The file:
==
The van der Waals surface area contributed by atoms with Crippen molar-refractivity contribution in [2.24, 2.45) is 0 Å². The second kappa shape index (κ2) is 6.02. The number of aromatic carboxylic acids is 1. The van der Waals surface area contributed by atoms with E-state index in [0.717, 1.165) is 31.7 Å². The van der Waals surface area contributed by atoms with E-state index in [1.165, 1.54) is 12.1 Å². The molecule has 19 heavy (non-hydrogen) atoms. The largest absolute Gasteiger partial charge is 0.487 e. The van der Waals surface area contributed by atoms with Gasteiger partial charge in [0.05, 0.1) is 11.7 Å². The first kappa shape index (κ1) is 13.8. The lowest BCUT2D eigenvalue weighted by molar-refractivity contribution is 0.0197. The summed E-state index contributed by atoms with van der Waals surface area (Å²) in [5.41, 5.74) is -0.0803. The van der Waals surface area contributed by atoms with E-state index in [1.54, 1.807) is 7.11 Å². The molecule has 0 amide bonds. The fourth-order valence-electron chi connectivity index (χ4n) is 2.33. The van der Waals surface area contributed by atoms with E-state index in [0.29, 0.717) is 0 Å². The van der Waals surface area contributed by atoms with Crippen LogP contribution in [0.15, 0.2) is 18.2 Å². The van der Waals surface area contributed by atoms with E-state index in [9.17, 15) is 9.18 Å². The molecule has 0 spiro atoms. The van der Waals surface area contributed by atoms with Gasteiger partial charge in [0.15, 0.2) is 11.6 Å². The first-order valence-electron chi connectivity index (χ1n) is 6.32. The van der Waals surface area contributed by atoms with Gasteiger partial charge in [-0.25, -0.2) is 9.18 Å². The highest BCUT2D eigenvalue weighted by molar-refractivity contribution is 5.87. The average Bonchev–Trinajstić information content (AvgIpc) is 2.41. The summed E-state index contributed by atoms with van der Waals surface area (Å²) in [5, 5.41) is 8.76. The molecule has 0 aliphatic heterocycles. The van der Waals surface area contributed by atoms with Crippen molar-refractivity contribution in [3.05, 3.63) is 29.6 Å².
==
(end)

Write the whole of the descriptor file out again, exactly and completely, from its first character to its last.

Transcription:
The van der Waals surface area contributed by atoms with Crippen molar-refractivity contribution in [2.24, 2.45) is 0 Å². The second kappa shape index (κ2) is 6.02. The number of aromatic carboxylic acids is 1. The van der Waals surface area contributed by atoms with E-state index in [0.717, 1.165) is 31.7 Å². The van der Waals surface area contributed by atoms with E-state index in [1.165, 1.54) is 12.1 Å². The molecule has 19 heavy (non-hydrogen) atoms. The largest absolute Gasteiger partial charge is 0.487 e. The van der Waals surface area contributed by atoms with Gasteiger partial charge in [0.05, 0.1) is 11.7 Å². The first kappa shape index (κ1) is 13.8. The lowest BCUT2D eigenvalue weighted by molar-refractivity contribution is 0.0197. The summed E-state index contributed by atoms with van der Waals surface area (Å²) in [5.41, 5.74) is -0.0803. The van der Waals surface area contributed by atoms with E-state index in [1.54, 1.807) is 7.11 Å². The molecule has 0 amide bonds. The fourth-order valence-electron chi connectivity index (χ4n) is 2.33. The van der Waals surface area contributed by atoms with E-state index in [0.29, 0.717) is 0 Å². The van der Waals surface area contributed by atoms with Crippen LogP contribution in [0.15, 0.2) is 18.2 Å². The van der Waals surface area contributed by atoms with E-state index in [9.17, 15) is 9.18 Å². The molecule has 0 spiro atoms. The van der Waals surface area contributed by atoms with Gasteiger partial charge in [0.15, 0.2) is 11.6 Å². The first-order valence-electron chi connectivity index (χ1n) is 6.32. The van der Waals surface area contributed by atoms with Gasteiger partial charge in [-0.25, -0.2) is 9.18 Å². The highest BCUT2D eigenvalue weighted by molar-refractivity contribution is 5.87. The average Bonchev–Trinajstić information content (AvgIpc) is 2.41. The summed E-state index contributed by atoms with van der Waals surface area (Å²) in [5, 5.41) is 8.76. The molecule has 0 aliphatic heterocycles. The van der Waals surface area contributed by atoms with Crippen molar-refractivity contribution in [3.05, 3.63) is 29.6 Å².